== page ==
There was an excellent article written recently by Stephanie Pomboy for Macro Mavens. It focused on the findings of a retirement survey conducted by the Employee Benefit Research Institute (EBRI).
I must admit I was shocked by the article. The article discussed how delusional ordinary people are about their future and their retirement plans.
The EBRI itself said in its survey commentary that workers are "clueless" about their retirement needs.
The first thing Ms. Pomboy discovered was that although workers felt greater confidence in their ability to afford retirement, the number of people saving toward retirement in 2009 actually shrank to 60 per cent.
That is down from 65 per cent of the people the year before, the sharpest drop in the history of the survey.
Ms. Pomboy thinks that the 40 per cent of the people who didn't save toward retirement last year believe that assets - their houses or stocks - will once again increase sharply in value.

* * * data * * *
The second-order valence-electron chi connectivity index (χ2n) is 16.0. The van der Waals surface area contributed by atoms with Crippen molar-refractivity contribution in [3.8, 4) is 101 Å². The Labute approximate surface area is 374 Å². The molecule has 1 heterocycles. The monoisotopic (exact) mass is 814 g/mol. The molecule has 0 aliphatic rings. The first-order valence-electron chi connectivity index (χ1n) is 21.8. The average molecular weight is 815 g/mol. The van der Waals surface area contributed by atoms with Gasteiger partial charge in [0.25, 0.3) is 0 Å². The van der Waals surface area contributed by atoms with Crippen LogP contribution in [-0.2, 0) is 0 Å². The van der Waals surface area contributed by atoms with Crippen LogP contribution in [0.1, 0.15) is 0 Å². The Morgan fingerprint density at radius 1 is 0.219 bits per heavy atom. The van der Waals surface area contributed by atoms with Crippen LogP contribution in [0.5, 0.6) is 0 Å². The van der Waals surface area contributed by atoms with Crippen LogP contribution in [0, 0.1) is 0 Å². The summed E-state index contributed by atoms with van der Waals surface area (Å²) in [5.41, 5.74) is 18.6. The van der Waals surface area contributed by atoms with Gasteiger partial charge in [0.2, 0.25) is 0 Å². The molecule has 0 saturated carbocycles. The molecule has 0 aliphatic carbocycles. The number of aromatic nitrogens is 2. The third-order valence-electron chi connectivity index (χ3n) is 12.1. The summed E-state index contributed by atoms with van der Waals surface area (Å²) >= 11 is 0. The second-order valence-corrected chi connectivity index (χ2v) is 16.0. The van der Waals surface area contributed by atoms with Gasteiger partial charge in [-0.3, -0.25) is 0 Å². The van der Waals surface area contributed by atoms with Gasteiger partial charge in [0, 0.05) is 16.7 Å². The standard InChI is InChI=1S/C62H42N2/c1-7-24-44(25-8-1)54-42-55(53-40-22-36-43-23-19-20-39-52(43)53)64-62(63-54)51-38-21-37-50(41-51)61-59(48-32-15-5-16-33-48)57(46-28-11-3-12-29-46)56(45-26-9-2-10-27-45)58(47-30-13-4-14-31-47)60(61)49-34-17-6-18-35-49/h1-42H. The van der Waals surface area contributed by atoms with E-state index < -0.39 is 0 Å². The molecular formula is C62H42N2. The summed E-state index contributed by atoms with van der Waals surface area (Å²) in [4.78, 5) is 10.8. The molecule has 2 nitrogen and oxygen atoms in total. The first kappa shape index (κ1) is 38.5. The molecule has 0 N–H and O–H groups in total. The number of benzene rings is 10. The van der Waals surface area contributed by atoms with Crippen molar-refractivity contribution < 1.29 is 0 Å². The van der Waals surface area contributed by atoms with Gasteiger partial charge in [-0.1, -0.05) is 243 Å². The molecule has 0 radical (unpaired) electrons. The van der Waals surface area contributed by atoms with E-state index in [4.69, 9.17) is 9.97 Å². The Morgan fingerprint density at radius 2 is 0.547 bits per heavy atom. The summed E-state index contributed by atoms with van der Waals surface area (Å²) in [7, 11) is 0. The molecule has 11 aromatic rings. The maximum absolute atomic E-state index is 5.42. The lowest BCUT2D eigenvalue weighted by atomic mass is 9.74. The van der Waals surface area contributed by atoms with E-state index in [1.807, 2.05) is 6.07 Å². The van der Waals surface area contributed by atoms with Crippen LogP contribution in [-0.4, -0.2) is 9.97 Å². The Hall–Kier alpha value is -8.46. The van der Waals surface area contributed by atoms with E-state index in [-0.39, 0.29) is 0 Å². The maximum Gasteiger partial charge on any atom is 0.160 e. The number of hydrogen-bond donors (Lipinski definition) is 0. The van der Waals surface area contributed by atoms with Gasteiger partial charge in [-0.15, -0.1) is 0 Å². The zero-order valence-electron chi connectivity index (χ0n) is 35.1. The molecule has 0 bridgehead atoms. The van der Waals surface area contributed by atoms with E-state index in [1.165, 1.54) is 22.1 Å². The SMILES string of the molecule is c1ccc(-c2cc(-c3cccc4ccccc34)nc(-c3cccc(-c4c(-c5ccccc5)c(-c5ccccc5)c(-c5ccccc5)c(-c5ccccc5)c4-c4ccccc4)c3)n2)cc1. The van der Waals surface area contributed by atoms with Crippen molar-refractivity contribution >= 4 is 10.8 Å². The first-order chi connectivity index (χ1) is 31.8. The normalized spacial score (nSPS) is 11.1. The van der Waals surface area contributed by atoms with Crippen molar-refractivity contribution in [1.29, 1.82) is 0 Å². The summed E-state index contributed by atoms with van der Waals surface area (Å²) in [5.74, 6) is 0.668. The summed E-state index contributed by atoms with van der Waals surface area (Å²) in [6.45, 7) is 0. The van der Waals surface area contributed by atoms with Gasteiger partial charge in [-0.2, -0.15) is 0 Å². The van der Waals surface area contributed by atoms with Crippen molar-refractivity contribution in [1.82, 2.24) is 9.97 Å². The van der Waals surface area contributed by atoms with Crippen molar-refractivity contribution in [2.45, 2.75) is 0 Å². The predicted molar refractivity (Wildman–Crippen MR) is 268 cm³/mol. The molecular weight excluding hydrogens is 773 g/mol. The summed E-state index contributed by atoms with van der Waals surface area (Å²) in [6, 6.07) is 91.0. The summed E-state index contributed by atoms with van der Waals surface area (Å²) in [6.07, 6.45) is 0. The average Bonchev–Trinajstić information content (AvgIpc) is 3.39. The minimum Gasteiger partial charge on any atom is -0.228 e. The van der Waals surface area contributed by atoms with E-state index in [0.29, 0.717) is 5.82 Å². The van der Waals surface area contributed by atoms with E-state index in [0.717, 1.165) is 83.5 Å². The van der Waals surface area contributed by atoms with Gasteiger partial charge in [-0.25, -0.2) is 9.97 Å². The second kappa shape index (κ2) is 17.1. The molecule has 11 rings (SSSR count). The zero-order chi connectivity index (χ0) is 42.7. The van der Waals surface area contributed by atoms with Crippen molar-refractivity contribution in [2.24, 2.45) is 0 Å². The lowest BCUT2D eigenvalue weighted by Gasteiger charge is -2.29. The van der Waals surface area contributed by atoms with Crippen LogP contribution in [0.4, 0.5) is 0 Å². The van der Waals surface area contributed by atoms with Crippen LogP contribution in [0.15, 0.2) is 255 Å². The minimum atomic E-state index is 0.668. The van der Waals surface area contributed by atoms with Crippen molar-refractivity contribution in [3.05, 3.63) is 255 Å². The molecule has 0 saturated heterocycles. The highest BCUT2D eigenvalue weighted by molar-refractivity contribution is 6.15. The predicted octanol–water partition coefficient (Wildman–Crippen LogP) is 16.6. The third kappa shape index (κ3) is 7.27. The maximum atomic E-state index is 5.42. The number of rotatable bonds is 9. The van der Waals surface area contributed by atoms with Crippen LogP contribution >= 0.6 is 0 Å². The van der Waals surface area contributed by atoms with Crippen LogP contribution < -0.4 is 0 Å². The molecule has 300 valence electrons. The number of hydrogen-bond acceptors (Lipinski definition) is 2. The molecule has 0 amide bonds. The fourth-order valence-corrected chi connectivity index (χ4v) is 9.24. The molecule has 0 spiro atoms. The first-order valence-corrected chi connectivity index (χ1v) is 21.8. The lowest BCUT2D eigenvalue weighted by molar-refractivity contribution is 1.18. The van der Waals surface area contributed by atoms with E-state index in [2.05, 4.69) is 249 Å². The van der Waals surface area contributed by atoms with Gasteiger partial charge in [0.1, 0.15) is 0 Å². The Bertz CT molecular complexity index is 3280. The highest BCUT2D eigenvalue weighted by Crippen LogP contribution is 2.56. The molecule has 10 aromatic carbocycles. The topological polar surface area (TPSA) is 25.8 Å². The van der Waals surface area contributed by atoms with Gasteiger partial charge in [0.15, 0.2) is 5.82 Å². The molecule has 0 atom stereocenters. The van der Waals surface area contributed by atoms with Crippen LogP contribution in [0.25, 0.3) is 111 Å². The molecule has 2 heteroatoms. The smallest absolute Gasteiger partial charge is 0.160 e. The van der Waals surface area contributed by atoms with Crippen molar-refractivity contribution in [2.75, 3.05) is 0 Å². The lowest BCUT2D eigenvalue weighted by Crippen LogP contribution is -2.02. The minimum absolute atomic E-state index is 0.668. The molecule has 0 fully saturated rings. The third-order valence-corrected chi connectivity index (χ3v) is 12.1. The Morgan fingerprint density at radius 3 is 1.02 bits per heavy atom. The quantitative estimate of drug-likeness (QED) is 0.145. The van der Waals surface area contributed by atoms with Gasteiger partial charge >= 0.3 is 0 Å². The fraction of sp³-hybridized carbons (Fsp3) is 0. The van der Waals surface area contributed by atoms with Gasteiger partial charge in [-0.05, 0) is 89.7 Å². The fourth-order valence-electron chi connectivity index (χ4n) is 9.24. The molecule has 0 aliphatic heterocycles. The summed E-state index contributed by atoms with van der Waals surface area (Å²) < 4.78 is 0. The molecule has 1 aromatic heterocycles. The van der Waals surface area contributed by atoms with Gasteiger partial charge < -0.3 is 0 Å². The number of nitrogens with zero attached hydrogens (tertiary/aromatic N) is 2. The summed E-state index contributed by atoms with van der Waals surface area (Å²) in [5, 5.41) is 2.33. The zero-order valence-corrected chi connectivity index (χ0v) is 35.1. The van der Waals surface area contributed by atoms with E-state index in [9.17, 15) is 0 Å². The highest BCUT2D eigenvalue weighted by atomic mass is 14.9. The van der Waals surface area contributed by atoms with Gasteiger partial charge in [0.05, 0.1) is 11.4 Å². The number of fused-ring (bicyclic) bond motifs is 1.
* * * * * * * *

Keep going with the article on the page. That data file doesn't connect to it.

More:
If the Federal Reserve is unable to reflate the housing and stock market bubbles - and that is extremely unlikely over the long term - she says "we're in a dilly of a pickle".
And the price of delusion, she fears, will be dear. After all, according to the EBRI survey, a "staggering 27 per cent of workers have saved less than $1000 toward retirement!"
The survey did not give the age bracket of these 27 per cent who were in la-la land. If they are young people, it's not so bad.
If, by chance, the survey respondents are representative of the nation as a whole - with 54 per cent of the labor force over 40 - then we have a rather big problem.
As Ms. Pomboy said, "the figures are truly alarming. Doubly so given the increasingly retractable nature of pension promises."
The disconnect between reality and what people seem to believe about their retirement is simply breath-taking to me. Workers seem to have an unwarranted expectation of living a comfortable retirement without having saved for it...that somehow, it will all work out.
And when it does not work out, I suspect it is these people who will be looking toward that "sugar daddy", Uncle Sam, to somehow change Social Security and bail them out.
But by then, the government cupboard may be bare.